With warmer days upon us and outdoor activities starting to add a boost to our moods and general wellness, I want to use this blog to remind everyone to plan for some safe, physically distanced downtime for yourself in the coming months. We all need vacations, even if these are staycations this year. (On the plus side, coming from the Maritimes, I highly recommend Saskatchewan in the summer!)
For some, days have been extra-long, as we strive to maintain the many organizational needs supporting education, research and clinical service during COVID-19. This type of schedule is not sustainable, as I’ve experienced firsthand. I realized recently that I was exhausted and needed to take some time away. I made the Victoria Day weekend into a four-day mini-vacation of sorts, complete with many hours of outdoor gardening. This was a significant construction project resulting in raised garden beds. The construction was fun—moving four yards of topsoil less so! But now, between online meetings, I can go outside and check on what seeds have germinated. In the last two days, Swiss chard and beets have started.
Other ways I’m enjoying downtime include doing more cooking for Jane and Marie on the weekends. While I have no races to train for, I continue to enjoy my running. And I frequently watch my grandchildren on FaceTime.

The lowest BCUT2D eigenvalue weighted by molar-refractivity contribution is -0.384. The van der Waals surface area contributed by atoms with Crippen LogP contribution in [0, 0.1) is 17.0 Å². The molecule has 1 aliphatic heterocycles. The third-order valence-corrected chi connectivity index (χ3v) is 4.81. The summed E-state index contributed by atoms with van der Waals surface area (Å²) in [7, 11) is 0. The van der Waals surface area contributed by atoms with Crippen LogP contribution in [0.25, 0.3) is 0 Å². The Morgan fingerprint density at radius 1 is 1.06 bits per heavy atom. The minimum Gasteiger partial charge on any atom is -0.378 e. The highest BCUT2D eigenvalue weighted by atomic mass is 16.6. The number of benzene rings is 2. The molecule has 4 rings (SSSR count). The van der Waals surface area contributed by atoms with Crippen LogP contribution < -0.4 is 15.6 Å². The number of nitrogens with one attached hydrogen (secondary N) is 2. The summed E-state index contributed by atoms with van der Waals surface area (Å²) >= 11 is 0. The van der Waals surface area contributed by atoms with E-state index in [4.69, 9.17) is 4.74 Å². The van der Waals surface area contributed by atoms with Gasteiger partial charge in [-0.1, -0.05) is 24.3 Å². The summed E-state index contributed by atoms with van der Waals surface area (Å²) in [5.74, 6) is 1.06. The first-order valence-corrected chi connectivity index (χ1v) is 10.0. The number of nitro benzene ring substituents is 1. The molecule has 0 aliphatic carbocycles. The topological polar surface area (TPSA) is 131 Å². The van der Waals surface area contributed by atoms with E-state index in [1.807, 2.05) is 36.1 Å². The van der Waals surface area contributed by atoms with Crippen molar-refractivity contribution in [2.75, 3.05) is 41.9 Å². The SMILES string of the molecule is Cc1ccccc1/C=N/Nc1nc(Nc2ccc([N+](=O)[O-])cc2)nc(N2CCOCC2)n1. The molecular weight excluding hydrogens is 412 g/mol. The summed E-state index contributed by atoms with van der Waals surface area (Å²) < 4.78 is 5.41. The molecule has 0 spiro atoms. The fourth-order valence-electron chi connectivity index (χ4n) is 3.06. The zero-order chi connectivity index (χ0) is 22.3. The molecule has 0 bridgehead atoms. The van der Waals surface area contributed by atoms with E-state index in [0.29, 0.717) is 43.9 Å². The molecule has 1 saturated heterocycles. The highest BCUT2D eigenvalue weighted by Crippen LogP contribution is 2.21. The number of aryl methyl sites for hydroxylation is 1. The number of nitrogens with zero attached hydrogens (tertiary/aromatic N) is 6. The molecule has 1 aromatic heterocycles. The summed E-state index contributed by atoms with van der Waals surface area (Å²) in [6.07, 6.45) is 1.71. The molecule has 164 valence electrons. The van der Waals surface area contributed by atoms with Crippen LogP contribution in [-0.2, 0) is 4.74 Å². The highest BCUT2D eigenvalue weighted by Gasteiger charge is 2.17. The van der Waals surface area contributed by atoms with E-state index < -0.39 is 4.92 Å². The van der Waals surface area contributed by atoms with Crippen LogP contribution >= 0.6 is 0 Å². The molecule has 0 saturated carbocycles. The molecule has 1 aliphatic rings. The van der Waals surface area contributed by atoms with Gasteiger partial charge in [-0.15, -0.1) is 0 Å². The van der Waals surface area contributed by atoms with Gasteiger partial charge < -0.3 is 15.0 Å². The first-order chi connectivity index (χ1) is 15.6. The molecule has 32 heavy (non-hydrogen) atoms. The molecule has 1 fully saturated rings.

We’ve all experienced a high degree of change in how we work, whether working remotely or due to changes in healthcare delivery. There has been stress and change in other ways, including work slowing down or transitioning to a different focus. These realities understandably come with stress and uncertainty. Add to that the changes in our communities and economy, with closures and new requirements for simple things like getting groceries, and this year taking breaks that help us with stress management and escape are especially important.
I encourage our administrative staff and faculty to get away, whether by actually going away from home if you can do so safely, or by ensuring that you find ways to make home purely a place of relaxation for periods of time. Whether this is in the form of some extra, shorter breaks from work, or by stepping away entirely for a few weeks of vacation, we all need this balance.
I encourage everyone to plan for and commit to vacation and breaks from work, and ask supervisors to support their teams in planning for this. It’s all too easy to let the demands of work take over, but we really can’t be at our best when we allow this to happen. We are doing right by our employer, colleagues, families and ourselves when we effectively balance work with time off.
So, another beautiful, sunshine-filled Saskatchewan summer lies ahead. We have had a tough spring and we all deserve some peace and relaxation. For myself this summer, I plan more landscaping projects, including my hobby from back in New Brunswick of growing roses. (Wish me luck!) As well, I am buying new golf clubs and hope to golf more.
What are you doing this summer? I’d love to hear about your plans or ideas for time away from work!